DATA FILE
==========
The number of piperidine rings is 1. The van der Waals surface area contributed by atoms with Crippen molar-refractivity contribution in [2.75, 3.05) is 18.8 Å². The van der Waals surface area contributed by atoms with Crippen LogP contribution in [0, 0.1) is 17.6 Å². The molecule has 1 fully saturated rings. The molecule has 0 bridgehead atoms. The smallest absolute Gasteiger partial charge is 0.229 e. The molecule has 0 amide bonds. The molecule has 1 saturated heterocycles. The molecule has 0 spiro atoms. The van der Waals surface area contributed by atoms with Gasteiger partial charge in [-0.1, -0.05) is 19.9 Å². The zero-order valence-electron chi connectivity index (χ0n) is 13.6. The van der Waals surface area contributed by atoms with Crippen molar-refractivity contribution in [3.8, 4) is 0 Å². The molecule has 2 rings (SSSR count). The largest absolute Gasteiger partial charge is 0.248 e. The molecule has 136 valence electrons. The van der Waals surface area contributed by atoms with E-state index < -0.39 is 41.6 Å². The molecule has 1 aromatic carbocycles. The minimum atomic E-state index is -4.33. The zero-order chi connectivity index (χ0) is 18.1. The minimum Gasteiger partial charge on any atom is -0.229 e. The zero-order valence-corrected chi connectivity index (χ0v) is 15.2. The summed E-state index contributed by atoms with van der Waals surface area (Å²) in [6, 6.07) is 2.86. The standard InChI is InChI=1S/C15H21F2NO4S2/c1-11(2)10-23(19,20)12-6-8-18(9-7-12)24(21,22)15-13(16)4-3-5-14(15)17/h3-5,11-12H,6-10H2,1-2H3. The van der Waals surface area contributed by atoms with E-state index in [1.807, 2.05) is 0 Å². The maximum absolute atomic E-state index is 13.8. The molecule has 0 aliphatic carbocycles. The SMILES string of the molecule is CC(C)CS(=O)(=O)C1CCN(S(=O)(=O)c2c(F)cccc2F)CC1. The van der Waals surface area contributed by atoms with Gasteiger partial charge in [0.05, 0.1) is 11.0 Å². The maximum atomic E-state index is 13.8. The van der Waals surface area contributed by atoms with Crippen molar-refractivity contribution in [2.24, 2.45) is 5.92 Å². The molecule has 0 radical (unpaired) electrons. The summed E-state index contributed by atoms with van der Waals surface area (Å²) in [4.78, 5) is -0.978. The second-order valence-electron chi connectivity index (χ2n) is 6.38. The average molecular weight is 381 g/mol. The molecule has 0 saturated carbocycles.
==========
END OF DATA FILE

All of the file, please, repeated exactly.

The number of piperidine rings is 1. The van der Waals surface area contributed by atoms with Crippen molar-refractivity contribution in [2.75, 3.05) is 18.8 Å². The van der Waals surface area contributed by atoms with Crippen LogP contribution in [0, 0.1) is 17.6 Å². The molecule has 1 fully saturated rings. The molecule has 0 bridgehead atoms. The smallest absolute Gasteiger partial charge is 0.229 e. The molecule has 0 amide bonds. The molecule has 1 saturated heterocycles. The molecule has 0 spiro atoms. The van der Waals surface area contributed by atoms with Gasteiger partial charge in [-0.1, -0.05) is 19.9 Å². The zero-order valence-electron chi connectivity index (χ0n) is 13.6. The van der Waals surface area contributed by atoms with Crippen molar-refractivity contribution in [3.8, 4) is 0 Å². The molecule has 2 rings (SSSR count). The largest absolute Gasteiger partial charge is 0.248 e. The molecule has 136 valence electrons. The van der Waals surface area contributed by atoms with E-state index < -0.39 is 41.6 Å². The molecule has 1 aromatic carbocycles. The minimum atomic E-state index is -4.33. The zero-order chi connectivity index (χ0) is 18.1. The minimum Gasteiger partial charge on any atom is -0.229 e. The zero-order valence-corrected chi connectivity index (χ0v) is 15.2. The summed E-state index contributed by atoms with van der Waals surface area (Å²) in [6, 6.07) is 2.86. The standard InChI is InChI=1S/C15H21F2NO4S2/c1-11(2)10-23(19,20)12-6-8-18(9-7-12)24(21,22)15-13(16)4-3-5-14(15)17/h3-5,11-12H,6-10H2,1-2H3. The van der Waals surface area contributed by atoms with E-state index in [1.807, 2.05) is 0 Å². The maximum absolute atomic E-state index is 13.8. The molecule has 0 aliphatic carbocycles. The SMILES string of the molecule is CC(C)CS(=O)(=O)C1CCN(S(=O)(=O)c2c(F)cccc2F)CC1. The van der Waals surface area contributed by atoms with Gasteiger partial charge in [0.05, 0.1) is 11.0 Å². The maximum atomic E-state index is 13.8. The van der Waals surface area contributed by atoms with Crippen molar-refractivity contribution in [2.24, 2.45) is 5.92 Å². The molecule has 0 radical (unpaired) electrons. The summed E-state index contributed by atoms with van der Waals surface area (Å²) in [4.78, 5) is -0.978. The second-order valence-electron chi connectivity index (χ2n) is 6.38. The average molecular weight is 381 g/mol. The molecule has 0 saturated carbocycles.